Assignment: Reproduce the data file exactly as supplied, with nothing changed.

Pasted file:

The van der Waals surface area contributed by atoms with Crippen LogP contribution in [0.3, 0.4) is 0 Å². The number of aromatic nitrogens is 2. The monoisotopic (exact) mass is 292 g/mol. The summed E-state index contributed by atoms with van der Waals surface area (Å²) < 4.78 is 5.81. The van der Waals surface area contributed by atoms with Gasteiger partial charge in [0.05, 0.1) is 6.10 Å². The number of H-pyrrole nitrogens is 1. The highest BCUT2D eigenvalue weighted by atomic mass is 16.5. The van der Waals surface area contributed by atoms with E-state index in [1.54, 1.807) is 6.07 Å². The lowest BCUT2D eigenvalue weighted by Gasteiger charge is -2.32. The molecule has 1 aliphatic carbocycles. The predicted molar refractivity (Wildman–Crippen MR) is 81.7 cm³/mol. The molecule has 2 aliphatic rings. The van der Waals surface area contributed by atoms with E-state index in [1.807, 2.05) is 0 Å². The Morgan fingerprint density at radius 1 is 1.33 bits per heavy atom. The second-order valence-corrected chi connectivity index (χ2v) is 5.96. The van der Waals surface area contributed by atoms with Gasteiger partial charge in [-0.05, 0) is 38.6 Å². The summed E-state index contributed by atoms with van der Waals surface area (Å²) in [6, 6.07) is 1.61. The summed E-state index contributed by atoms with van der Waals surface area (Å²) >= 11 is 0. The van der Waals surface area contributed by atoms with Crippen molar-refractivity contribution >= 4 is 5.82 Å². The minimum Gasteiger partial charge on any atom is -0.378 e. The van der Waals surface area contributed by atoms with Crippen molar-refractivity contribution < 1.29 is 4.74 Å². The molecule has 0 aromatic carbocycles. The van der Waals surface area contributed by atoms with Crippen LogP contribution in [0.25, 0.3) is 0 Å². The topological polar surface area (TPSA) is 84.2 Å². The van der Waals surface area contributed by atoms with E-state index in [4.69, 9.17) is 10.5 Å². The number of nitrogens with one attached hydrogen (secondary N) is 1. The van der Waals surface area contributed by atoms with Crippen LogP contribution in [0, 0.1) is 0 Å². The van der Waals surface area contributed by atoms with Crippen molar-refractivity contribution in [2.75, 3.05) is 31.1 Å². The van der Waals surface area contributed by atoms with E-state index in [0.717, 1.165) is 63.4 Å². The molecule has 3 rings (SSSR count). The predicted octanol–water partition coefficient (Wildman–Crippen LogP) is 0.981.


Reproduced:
The van der Waals surface area contributed by atoms with Crippen LogP contribution in [0.3, 0.4) is 0 Å². The number of aromatic nitrogens is 2. The monoisotopic (exact) mass is 292 g/mol. The summed E-state index contributed by atoms with van der Waals surface area (Å²) < 4.78 is 5.81. The van der Waals surface area contributed by atoms with Gasteiger partial charge in [0.05, 0.1) is 6.10 Å². The number of H-pyrrole nitrogens is 1. The highest BCUT2D eigenvalue weighted by atomic mass is 16.5. The van der Waals surface area contributed by atoms with E-state index in [1.54, 1.807) is 6.07 Å². The lowest BCUT2D eigenvalue weighted by Gasteiger charge is -2.32. The molecule has 1 aliphatic carbocycles. The predicted molar refractivity (Wildman–Crippen MR) is 81.7 cm³/mol. The molecule has 2 aliphatic rings. The van der Waals surface area contributed by atoms with E-state index in [1.807, 2.05) is 0 Å². The Morgan fingerprint density at radius 1 is 1.33 bits per heavy atom. The second-order valence-corrected chi connectivity index (χ2v) is 5.96. The van der Waals surface area contributed by atoms with Gasteiger partial charge in [-0.05, 0) is 38.6 Å². The summed E-state index contributed by atoms with van der Waals surface area (Å²) in [6, 6.07) is 1.61. The summed E-state index contributed by atoms with van der Waals surface area (Å²) >= 11 is 0. The van der Waals surface area contributed by atoms with Crippen molar-refractivity contribution >= 4 is 5.82 Å². The minimum Gasteiger partial charge on any atom is -0.378 e. The van der Waals surface area contributed by atoms with Crippen molar-refractivity contribution < 1.29 is 4.74 Å². The molecule has 0 aromatic carbocycles. The van der Waals surface area contributed by atoms with Crippen LogP contribution in [0.25, 0.3) is 0 Å². The topological polar surface area (TPSA) is 84.2 Å². The van der Waals surface area contributed by atoms with E-state index in [4.69, 9.17) is 10.5 Å². The number of nitrogens with one attached hydrogen (secondary N) is 1. The van der Waals surface area contributed by atoms with Crippen LogP contribution in [0, 0.1) is 0 Å². The van der Waals surface area contributed by atoms with Crippen molar-refractivity contribution in [2.75, 3.05) is 31.1 Å². The van der Waals surface area contributed by atoms with E-state index in [0.717, 1.165) is 63.4 Å². The molecule has 3 rings (SSSR count). The predicted octanol–water partition coefficient (Wildman–Crippen LogP) is 0.981.